Sponsored Products are advertisements for products sold by merchants on Amazon.com. When you click on a Sponsored Product ad, you will be taken to an Amazon detail page where you can learn more about the product and purchase it.

Would you like to tell us about a lower price ?
If you are a seller for this product, would you like to suggest updates through seller support ?

Captain James Cook FRS (7 November 1728 [NB 1]  – 14 February 1779) was a British explorer, navigator, cartographer, and captain in the Royal Navy . Cook made detailed maps of Newfoundland prior to making three voyages to the Pacific Ocean, during which he achieved the first recorded European contact with the eastern coastline of Australia and the Hawaiian Islands , and the first recorded circumnavigation of New Zealand .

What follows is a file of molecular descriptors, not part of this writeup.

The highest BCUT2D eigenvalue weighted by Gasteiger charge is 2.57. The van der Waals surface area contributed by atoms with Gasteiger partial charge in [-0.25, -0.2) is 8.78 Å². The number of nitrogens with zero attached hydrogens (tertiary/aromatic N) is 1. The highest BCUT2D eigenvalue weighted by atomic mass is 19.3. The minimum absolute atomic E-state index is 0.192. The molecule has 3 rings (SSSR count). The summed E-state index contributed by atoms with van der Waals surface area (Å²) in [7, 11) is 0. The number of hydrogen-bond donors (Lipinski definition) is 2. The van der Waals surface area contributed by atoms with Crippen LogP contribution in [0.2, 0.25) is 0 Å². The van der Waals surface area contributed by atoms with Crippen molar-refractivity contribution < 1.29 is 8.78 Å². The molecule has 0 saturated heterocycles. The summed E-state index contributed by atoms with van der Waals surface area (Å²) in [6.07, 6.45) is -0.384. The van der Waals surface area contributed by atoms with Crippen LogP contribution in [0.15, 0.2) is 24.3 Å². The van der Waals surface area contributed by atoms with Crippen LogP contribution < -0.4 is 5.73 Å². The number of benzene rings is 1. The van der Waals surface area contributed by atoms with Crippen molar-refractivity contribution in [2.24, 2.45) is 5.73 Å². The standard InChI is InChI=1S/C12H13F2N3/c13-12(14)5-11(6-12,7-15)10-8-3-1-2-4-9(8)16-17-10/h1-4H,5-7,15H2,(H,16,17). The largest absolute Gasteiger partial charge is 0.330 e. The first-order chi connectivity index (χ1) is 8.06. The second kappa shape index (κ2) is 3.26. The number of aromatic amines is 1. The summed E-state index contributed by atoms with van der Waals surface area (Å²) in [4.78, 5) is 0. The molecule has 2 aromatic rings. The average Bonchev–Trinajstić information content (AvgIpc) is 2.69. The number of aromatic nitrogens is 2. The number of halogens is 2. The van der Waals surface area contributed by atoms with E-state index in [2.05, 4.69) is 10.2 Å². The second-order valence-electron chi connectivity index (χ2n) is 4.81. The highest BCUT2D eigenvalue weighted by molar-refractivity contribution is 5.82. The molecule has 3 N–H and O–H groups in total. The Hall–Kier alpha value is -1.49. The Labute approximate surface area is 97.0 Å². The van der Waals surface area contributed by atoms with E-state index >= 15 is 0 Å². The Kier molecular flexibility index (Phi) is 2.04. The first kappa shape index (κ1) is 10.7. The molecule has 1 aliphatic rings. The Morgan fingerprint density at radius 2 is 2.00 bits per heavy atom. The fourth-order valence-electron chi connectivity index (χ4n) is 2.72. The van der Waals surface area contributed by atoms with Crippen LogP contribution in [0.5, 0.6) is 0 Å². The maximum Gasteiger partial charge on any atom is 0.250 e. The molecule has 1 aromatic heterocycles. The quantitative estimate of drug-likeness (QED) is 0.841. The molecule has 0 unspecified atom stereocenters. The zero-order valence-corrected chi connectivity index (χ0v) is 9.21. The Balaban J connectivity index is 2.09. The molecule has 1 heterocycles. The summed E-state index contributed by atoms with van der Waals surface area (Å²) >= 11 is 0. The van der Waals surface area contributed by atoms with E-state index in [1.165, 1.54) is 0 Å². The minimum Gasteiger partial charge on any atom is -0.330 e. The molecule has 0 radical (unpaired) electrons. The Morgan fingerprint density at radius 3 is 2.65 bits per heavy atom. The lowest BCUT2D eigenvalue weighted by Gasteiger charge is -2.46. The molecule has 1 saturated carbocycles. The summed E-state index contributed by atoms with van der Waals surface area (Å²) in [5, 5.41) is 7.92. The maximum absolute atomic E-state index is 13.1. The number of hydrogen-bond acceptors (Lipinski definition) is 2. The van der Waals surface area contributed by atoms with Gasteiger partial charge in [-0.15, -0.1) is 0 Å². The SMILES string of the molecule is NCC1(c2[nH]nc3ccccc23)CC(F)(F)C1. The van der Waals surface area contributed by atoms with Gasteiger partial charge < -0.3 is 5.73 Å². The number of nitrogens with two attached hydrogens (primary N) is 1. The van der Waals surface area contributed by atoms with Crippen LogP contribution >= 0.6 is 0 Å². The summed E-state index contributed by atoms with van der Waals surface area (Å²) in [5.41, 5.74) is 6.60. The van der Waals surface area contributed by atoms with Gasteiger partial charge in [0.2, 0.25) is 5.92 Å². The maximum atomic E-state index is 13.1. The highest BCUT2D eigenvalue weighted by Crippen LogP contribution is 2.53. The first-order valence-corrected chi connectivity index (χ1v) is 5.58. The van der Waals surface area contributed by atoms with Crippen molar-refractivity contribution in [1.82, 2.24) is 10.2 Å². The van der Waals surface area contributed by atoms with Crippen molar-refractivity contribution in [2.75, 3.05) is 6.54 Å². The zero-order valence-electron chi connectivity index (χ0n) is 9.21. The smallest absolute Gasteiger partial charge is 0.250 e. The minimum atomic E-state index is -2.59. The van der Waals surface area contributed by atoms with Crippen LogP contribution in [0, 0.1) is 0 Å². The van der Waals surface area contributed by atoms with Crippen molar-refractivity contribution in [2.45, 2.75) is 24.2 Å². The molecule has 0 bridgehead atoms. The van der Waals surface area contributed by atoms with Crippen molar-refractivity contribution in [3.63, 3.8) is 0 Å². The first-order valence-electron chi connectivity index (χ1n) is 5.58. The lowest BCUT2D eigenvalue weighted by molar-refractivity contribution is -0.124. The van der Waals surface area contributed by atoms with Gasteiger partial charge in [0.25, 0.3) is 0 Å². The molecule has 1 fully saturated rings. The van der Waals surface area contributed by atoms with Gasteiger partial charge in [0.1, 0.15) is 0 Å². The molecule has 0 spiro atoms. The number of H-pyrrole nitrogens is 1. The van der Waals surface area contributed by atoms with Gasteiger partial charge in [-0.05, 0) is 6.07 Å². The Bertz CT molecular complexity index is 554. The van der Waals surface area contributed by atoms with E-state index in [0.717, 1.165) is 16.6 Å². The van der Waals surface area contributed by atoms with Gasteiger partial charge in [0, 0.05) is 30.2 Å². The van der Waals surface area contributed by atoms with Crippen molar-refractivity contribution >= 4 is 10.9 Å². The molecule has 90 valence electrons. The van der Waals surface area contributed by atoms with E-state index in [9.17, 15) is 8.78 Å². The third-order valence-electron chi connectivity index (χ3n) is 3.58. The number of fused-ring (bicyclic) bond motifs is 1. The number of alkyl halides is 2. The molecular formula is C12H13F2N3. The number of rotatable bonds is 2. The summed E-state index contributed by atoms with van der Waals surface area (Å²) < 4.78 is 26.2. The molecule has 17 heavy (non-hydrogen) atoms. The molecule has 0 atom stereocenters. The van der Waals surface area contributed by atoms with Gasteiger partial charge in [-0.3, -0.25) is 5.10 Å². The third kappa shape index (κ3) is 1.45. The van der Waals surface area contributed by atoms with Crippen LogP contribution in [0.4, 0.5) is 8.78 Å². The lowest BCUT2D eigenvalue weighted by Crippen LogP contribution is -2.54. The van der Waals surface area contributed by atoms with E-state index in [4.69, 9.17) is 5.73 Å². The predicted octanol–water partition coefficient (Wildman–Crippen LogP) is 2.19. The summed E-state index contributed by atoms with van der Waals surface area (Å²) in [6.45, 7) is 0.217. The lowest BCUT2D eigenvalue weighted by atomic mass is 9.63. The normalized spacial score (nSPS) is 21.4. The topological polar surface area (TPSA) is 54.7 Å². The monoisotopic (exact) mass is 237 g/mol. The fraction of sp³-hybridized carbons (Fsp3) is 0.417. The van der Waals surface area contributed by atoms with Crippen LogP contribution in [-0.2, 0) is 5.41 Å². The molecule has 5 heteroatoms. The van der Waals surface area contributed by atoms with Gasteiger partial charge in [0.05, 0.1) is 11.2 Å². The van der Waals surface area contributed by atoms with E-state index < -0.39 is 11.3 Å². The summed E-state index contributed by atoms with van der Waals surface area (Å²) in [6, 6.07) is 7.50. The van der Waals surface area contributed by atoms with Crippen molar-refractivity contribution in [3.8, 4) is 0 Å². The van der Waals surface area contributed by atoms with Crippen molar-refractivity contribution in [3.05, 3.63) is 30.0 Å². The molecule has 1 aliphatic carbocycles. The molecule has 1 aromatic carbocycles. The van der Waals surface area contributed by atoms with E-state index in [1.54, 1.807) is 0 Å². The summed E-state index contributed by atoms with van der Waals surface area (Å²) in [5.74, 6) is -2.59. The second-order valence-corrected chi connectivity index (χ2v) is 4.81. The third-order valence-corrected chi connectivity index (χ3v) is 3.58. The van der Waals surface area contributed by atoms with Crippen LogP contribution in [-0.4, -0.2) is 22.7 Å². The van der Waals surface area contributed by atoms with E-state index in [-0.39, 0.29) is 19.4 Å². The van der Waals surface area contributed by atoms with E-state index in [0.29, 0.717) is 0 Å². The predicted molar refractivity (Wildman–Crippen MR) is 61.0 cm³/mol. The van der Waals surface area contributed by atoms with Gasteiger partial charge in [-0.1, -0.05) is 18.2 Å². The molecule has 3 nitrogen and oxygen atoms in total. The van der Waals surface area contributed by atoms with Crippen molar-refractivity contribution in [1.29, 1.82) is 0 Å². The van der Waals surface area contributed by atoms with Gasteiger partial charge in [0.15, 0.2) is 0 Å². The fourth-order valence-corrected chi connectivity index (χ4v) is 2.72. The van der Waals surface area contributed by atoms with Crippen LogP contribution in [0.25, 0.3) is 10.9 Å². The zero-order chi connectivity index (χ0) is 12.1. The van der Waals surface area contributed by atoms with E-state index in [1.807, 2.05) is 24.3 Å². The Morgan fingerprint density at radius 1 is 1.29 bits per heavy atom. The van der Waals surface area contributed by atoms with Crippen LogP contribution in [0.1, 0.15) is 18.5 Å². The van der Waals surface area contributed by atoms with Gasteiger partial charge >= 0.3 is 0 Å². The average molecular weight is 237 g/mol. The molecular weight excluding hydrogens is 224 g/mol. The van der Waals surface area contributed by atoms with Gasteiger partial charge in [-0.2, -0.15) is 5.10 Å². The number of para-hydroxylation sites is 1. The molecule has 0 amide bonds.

Cook joined the British merchant navy as a teenager and joined the Royal Navy in 1755. He saw action in the Seven Years' War , and subsequently surveyed and mapped much of the entrance to the Saint Lawrence River during the siege of Quebec . This helped bring Cook to the attention of the Admiralty and Royal Society . This notice came at a crucial moment in both Cook's career and the direction of British overseas exploration, and led to his commission in 1766 as commander of HM Bark  Endeavour for the first of three Pacific voyages.